On the show one of Adam's co-hosts  Frank Ippolito  and George Frangadakis (creator of Immortal Masks) were touring the 2017 Monsterpalooza convention in Pasadena California.  At this convention were all kinds of artwork, sculptures, make-up demos, and masks from monster movies and the people that make them.  I am really not into movie monsters but it was still quite interesting to see the creations that were at this convention. (See the video link above)  During the video I got to see everything from monster masks to movie make-up being applied to an actor to a full sized alien from the movie Predator.  The one big question that stood out in my mind while watching this video is "How does anyone learn how to create this kind of stuff"?   I got my answer ten minutes into the video.  Frank brought up the fact that people constantly asked him how he learned to make the different creations that he had built in his shop for himself and other people or companies.  He pointed them to a booth at the show and said "Start here".   At that point I paused the video and wrote down the name Stan Winston School of Character Arts.  I then went online and did the research about this amazing site and what you can learn from it.  Here is what I found.


The site has over 100 different video classes that you can take to learn about making everything from Monsters to Muppets!  I have been looking at the site for almost a week now and knew that I had to pass this information along everyone so that you could expand your knowledge on designing and building new projects.  I have my eye set on at least a half dozen different techniques that will be a big help in projects that I want to work on in the future.


In this posting I have images from the Stan Winston site. Sorry you will have to go to the site in order for the preview to work.  To give you a bit of history though before I go any further I should explain who Stan Winston was.  This is a good description of him and what his life's work was about that I found online.

Stanley "Stan" Winston (April 7, 1946 – June 15, 2008) was an American television and film special make-up effects creator. He was best known for his work in the Terminator series, the first three Jurassic Park films, Aliens, the first two Predator films, Inspector Gadget, Iron Man and Edward Scissorhands.He won four Academy Awards for his work.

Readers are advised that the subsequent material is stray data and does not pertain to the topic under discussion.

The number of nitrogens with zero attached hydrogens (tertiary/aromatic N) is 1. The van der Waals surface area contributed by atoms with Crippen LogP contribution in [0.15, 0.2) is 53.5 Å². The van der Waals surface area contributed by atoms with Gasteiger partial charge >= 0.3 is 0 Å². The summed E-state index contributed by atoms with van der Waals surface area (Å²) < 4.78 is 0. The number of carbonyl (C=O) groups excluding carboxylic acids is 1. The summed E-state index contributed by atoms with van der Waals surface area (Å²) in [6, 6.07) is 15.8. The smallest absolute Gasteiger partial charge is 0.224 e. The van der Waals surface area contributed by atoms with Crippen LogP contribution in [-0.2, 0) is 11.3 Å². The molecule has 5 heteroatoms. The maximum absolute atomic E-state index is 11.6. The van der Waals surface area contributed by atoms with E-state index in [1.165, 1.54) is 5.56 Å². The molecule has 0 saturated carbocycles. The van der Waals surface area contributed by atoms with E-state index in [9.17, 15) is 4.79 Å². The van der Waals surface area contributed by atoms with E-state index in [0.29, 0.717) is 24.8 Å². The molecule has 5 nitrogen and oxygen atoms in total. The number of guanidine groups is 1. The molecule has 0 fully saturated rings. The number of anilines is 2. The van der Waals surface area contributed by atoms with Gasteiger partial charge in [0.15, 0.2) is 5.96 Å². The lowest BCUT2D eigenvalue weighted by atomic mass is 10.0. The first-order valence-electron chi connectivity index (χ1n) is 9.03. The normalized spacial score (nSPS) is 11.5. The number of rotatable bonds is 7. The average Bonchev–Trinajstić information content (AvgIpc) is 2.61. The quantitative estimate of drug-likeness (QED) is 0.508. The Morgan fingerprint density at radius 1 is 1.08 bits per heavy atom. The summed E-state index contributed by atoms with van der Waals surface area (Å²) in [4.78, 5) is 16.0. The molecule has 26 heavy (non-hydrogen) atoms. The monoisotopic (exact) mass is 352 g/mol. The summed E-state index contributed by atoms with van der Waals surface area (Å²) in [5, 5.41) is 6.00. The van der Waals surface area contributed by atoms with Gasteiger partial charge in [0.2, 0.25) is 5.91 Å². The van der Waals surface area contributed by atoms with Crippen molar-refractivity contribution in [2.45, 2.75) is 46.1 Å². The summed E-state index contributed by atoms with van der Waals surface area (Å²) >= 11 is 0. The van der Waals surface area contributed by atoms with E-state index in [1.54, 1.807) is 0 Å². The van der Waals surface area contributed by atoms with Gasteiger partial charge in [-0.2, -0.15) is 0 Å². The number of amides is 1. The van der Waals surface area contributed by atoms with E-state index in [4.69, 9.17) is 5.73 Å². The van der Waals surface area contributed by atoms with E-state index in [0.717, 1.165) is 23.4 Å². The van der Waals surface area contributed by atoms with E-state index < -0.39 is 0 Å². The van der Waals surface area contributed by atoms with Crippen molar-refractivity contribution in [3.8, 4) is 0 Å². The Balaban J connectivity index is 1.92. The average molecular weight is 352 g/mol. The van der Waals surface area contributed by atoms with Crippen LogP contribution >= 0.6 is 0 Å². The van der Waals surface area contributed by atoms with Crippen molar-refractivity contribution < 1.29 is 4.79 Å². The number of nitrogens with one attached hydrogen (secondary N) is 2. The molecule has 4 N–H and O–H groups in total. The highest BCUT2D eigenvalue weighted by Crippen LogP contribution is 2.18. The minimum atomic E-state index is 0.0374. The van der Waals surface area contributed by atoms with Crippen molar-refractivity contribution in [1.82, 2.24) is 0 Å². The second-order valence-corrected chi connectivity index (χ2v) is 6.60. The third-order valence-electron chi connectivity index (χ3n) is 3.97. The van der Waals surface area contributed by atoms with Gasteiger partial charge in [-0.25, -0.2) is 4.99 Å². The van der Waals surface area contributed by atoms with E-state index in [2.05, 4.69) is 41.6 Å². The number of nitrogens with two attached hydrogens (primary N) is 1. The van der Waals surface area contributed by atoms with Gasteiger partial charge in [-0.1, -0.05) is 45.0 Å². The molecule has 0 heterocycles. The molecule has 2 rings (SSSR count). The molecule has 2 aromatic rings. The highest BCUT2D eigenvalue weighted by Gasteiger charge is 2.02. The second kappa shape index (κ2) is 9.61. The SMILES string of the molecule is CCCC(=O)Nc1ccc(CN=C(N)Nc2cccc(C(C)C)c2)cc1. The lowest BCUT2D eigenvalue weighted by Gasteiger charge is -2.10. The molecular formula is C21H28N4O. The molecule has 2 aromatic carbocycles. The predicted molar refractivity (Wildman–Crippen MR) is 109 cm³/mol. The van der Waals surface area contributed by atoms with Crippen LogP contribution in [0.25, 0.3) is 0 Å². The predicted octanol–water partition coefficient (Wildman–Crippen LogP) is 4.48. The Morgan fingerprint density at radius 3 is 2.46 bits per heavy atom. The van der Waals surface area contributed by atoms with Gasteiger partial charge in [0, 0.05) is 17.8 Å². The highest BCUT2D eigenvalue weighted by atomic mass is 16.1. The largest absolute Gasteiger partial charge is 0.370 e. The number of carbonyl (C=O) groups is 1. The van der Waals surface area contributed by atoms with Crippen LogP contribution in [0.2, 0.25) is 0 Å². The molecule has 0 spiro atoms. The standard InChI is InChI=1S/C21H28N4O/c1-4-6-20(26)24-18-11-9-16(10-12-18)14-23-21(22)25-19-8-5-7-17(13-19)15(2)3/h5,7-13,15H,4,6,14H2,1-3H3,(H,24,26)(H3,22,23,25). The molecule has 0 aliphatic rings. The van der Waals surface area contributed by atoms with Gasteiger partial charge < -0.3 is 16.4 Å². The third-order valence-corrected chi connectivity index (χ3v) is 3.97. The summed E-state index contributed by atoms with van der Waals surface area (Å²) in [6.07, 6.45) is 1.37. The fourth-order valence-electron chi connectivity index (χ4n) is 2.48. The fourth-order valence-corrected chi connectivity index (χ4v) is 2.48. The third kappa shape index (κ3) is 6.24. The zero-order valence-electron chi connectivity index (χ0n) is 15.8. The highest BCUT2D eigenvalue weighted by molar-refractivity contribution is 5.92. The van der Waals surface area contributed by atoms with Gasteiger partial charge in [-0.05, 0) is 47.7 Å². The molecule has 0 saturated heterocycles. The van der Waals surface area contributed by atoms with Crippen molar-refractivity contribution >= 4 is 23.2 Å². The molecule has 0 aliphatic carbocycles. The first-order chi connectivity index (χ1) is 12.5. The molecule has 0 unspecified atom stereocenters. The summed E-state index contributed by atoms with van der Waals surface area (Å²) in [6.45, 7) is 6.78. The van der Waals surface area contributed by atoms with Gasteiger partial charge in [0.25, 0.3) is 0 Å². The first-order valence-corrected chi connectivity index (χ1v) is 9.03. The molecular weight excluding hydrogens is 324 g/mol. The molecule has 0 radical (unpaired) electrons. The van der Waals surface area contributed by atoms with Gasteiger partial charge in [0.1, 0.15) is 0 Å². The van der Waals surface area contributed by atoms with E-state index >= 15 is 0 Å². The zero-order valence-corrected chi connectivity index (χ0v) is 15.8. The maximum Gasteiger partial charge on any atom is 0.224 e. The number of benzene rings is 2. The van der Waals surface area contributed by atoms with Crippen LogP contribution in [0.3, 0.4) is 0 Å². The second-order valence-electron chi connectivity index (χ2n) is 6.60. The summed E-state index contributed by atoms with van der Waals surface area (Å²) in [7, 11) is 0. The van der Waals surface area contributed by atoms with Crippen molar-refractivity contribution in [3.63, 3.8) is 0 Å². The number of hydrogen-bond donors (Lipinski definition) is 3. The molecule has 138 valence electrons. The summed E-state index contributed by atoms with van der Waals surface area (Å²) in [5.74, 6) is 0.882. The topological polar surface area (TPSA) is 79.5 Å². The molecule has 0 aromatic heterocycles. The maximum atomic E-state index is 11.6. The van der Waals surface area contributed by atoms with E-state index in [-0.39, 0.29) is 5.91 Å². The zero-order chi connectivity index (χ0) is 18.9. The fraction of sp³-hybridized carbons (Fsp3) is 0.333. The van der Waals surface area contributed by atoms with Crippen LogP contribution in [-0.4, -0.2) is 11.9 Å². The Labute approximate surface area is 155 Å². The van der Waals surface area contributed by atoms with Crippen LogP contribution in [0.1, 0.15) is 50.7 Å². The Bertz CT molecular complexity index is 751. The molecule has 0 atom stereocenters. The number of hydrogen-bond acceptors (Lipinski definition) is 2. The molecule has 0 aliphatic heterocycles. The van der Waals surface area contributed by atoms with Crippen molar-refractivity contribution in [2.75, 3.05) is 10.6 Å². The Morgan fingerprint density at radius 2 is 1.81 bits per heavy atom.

Winston, a frequent collaborator with director James Cameron, owned several effects studios, including Stan Winston Digital. The established areas of expertise for Winston were in makeup, puppets and practical effects, but he had recently expanded his studio to encompass digital effects as well.


In this posting you can see some of the classes that are available on the Stan Winston site.  Everything from creating a monster in your garage on a budget to how to airbrush.  Airbushing artwork has been on my mind for a lot of years so this is on my to-do list from this site. 


I was very impressed with the different classes that are offered from the site.  The image above looks like it would be interesting as all get out to make a dinosaur that is full size.  A challenge to be sure but with the classes that are offered it would be nice to have the experts walk you through the process.  Not sure what I would do with a full sized dinosaur but you just never now.  Maybe something that would be great for a decoration for my front lawn during Halloween.


Here's another class that I could have used on a couple of my projects years ago.  I find it a difficult task to paint something to make it look like metal when it isn't metal at all but either plastic or fiberglass.  One more  class to put on my to-do list.



The list continues to grow as I go through the Stan Winston site again with this class on learning how to make characters similar to the Muppets.  I have always wondered how they managed to make the creative and fun characters from the show.  Now I can learn it myself.



For those of you into monsters this is the site for you.  There are more classes than I can count on how to draw, design, sculpt, and create monsters to your hearts content.  


One more class on my list is this one on Stop Motion Animation.  I have played around with it over the years and I know the principals of the craft but never went as far as learning how to make the characters for a video.  My to-do list gets bigger and bigger the more I look at this website.


With all of the information that is available from the Stan Winston site I was pleasantly surprised at how affordable the classes are.  Here is a the breakdown of the different payment plans that are available for the 100+ different classes.